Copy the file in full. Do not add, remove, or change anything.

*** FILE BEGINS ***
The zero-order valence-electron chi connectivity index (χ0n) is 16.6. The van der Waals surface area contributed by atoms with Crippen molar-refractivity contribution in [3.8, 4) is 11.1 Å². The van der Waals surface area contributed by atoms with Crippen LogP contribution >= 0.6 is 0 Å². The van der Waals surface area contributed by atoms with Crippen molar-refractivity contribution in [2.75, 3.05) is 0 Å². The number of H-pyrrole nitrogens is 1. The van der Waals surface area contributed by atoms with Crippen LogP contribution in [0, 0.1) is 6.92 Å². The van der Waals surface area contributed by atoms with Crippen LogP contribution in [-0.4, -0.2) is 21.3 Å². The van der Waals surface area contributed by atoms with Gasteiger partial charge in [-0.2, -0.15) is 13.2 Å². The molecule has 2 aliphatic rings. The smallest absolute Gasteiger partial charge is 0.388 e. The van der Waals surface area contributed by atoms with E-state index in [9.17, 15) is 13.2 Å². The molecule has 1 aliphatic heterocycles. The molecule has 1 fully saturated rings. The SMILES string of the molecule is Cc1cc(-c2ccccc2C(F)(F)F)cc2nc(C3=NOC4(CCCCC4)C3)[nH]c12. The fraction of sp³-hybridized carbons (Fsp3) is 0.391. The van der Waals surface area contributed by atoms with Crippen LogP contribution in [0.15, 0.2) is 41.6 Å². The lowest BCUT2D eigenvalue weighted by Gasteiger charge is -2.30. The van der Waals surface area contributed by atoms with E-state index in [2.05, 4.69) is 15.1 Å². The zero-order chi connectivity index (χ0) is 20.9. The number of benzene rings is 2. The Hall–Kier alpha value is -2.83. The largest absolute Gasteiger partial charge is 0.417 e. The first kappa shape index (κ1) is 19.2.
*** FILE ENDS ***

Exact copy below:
The zero-order valence-electron chi connectivity index (χ0n) is 16.6. The van der Waals surface area contributed by atoms with Crippen molar-refractivity contribution in [3.8, 4) is 11.1 Å². The van der Waals surface area contributed by atoms with Crippen LogP contribution >= 0.6 is 0 Å². The van der Waals surface area contributed by atoms with Crippen molar-refractivity contribution in [2.75, 3.05) is 0 Å². The number of H-pyrrole nitrogens is 1. The van der Waals surface area contributed by atoms with Crippen LogP contribution in [0, 0.1) is 6.92 Å². The van der Waals surface area contributed by atoms with Crippen LogP contribution in [-0.4, -0.2) is 21.3 Å². The van der Waals surface area contributed by atoms with Gasteiger partial charge in [-0.2, -0.15) is 13.2 Å². The molecule has 2 aliphatic rings. The smallest absolute Gasteiger partial charge is 0.388 e. The van der Waals surface area contributed by atoms with E-state index in [9.17, 15) is 13.2 Å². The molecule has 1 aliphatic heterocycles. The molecule has 1 fully saturated rings. The SMILES string of the molecule is Cc1cc(-c2ccccc2C(F)(F)F)cc2nc(C3=NOC4(CCCCC4)C3)[nH]c12. The fraction of sp³-hybridized carbons (Fsp3) is 0.391. The van der Waals surface area contributed by atoms with Crippen LogP contribution in [0.15, 0.2) is 41.6 Å². The lowest BCUT2D eigenvalue weighted by Gasteiger charge is -2.30. The van der Waals surface area contributed by atoms with E-state index in [2.05, 4.69) is 15.1 Å². The zero-order chi connectivity index (χ0) is 20.9. The number of benzene rings is 2. The Hall–Kier alpha value is -2.83. The largest absolute Gasteiger partial charge is 0.417 e. The first kappa shape index (κ1) is 19.2.